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July 28, 1989 - Image 46

Resource type:
The Detroit Jewish News, 1989-07-28

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Friday, August 4
8:00 p.m.
Cong. Shaarey

(2 5-40)

Michigan's Maccabians
Net Medals And Memories

are invited
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For further information call

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or Alicia Nelson


Consult The Jewish News for more information
or get on our mailing list by sending
your name and address to:
Singles, do Cong. Shaarey Zedek
27375 Bell Road, Southfield, MI 48086-2056

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FRIDAY, JULY 28, 1989




Staff Writer


he "Michigan Story"
at the 13th Maccabiah
in Israel this month
was a tale of medals and
memories tempered by
malfunctioning equipment
and injuries.
But the bottom line was a
unique sense of brotherhood
with fellow Jewish athletes
from around the world.
"It was a great experience,"
said Ben Braun of Eastern
Michigan University, who
coached the United States
men's basketball team to the
silver medal. "There were
60,000 people in the stands
for the opening ceremony and
it was unbelievable to be mar-
ching in as part of 5,000
Jewish athletes and coaches."
The U.S. contingent of 502
members was second in size
only to Israel's.
Joel Goldstein of Flint, who
won a bronze medal on the
U.S. badminton team despite
injuring a leg, said the open-
ing ceremony was "incredible.
The U.S. delegation wound up
in front of the Prime Minister.
"The thing I felt the most
was, I felt secure; I felt very
much at home, and that sur-
prised me," said Goldstein,
who traded his U.S. team cap
for a Hungarian athlete's
Said David Stollman of Bir-
mingham, a member of the
gold medal-winning U.S. fen-
cing team: "I'll probably
never experience anything
like that again. You meet peo-
ple from all these countries —
like India and Ireland,
Australia and South Africa —
and you don't realize they're
Jewish. They're not only
fellow competitors, but also
fellow Jewish competitors."
"It was a patently pleasant
experience, with lots of nice
people," said Eugene Perle of
West Bloomfield, a masters
(50-plus) squash player. "It
was a pleasure to see and play
against them."
Said Coach Braun, "We
gained a tremendous ap-
preciation for Israel and its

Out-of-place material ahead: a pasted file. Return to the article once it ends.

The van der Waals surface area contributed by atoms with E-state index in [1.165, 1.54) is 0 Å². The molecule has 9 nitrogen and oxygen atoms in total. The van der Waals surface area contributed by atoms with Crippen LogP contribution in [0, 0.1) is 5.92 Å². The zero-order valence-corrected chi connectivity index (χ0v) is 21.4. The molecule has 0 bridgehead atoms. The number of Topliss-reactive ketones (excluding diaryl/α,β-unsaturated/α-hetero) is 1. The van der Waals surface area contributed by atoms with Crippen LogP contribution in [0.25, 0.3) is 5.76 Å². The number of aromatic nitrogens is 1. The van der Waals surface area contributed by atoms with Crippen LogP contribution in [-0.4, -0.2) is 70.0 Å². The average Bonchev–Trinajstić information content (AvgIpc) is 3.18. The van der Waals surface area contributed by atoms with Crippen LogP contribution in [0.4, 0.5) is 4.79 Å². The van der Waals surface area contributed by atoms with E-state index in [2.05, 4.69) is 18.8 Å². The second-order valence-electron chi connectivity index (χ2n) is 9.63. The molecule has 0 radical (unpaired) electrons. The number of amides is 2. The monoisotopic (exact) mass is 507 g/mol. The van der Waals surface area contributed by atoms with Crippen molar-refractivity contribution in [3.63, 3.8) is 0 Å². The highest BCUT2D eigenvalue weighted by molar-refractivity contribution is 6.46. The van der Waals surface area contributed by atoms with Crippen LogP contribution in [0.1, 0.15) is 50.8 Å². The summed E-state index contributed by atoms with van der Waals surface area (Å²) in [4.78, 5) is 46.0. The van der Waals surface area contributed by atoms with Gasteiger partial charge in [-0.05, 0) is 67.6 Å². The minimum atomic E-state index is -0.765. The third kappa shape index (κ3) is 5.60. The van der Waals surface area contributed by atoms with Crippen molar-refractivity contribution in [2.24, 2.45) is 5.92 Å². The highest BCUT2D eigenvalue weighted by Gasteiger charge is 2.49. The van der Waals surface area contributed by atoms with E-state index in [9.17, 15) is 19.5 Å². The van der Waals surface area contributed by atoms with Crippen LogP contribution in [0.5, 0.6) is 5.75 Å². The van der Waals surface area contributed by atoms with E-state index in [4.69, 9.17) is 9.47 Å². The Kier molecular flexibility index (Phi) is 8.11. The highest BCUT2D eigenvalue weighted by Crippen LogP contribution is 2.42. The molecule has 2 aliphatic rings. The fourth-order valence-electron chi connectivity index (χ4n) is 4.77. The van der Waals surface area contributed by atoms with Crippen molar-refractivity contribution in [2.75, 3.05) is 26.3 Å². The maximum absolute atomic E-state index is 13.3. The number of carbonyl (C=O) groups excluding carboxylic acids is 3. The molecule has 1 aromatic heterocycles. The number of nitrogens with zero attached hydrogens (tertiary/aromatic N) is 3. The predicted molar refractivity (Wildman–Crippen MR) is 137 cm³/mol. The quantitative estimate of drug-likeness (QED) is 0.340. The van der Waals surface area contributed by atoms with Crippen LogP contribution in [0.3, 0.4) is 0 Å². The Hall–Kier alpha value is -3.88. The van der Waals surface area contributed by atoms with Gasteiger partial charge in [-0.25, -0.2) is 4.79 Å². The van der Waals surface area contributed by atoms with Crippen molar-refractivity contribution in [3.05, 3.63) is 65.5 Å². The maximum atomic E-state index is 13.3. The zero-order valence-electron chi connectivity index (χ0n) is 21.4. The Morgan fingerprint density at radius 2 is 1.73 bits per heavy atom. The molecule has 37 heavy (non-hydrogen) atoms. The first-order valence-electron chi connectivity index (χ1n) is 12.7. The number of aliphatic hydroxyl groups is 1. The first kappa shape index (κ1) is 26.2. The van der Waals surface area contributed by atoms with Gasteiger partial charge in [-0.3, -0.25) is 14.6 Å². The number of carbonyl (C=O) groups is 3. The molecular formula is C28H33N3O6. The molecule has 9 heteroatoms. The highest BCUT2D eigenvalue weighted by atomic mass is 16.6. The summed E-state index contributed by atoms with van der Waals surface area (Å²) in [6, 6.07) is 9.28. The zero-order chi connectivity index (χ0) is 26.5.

people. Unless you were there,
you really don't appreciate all
of it."

The U.S. basketball team,
which played to full gyms all
over Israel, was cheered, said
Braun. "I was surprised at
how popular the U.S. was."
The U.S. cagers were
undefeated as they faced
Israel in the final contest. But

Ben Braun

the Israelis, featuring two
players from the interna-
tional professional league
plus at least two more who
have been recruited by
American colleges, won the
game 101-92 to claim the gold
medal for the first time in 16
years. "They could compete
against a lot of (U.S.) college
teams," said the U.S. coach.
"We played very well," said
Braun, whose team pressed
and ran its way to a 50-48
halftime lead. "We shocked
them. Nobody had played
them that closely. But their
depth was tremendous and
they were in great shape."
Half of Braun's team hadn't
played since the 1985 Mac-
cabiah and 6-foot-9 Howard
Levy and 6-8 Neil Bernstein
were playing with back in-
juries. During the game,
three U.S. players fouled out.
Goldstein, the University of
Arizona's two-time All-

Joel Goldstein

American in badminton, is
waiting out the month to see
if he'll need tendon surgery
on his right knee, which is in
a full-leg cast. Surgery could

lay him up for nine months,
but if it's not needed, he could
be playing for ASU in
Goldstein was playing
against the Israeli national
champion when he was in-
jured. "It was just a regular
return shot, but my foot stuck
in the rubber floor; my knee
turned and my body went
around it." Had he won the
match, the U.S. team would
have played Great Britain for
the gold medal.
As it was, Goldstein tried to
play doubles wearing a brace,
but couldn't. No. 1 seed on the
U.S. team, he was among the
top five in the open division
and among the top two in
mixed doubles.
"It was fantastic," said
Goldstein. "I want to go back
in four years and win the gold

David Stollman

not only because this (injury)
happened to me, but just for
being among all these people
from all over the world."
Fencer Stollman said the
high-tech electrical equip-
ment he wore during his mat-
ches kept grounding out. "I
had all kinds of problems
throughout the day. I'd make
a hit and the light wouldn't
go off," said the University of
Pennsylvania senior.

When he complained dur-
ing the first day to the
Hungarian director, "I was
told to fence or 'go home bye-
bye' "
The short was found that
night and the next day
Stollman went 5-0 in team
competition. The U.S. squad
romped over the Israelis to
the gold medal.
Stollman, who rose this
year from 28th to 12th rank-
ing in the U.S. Fencing

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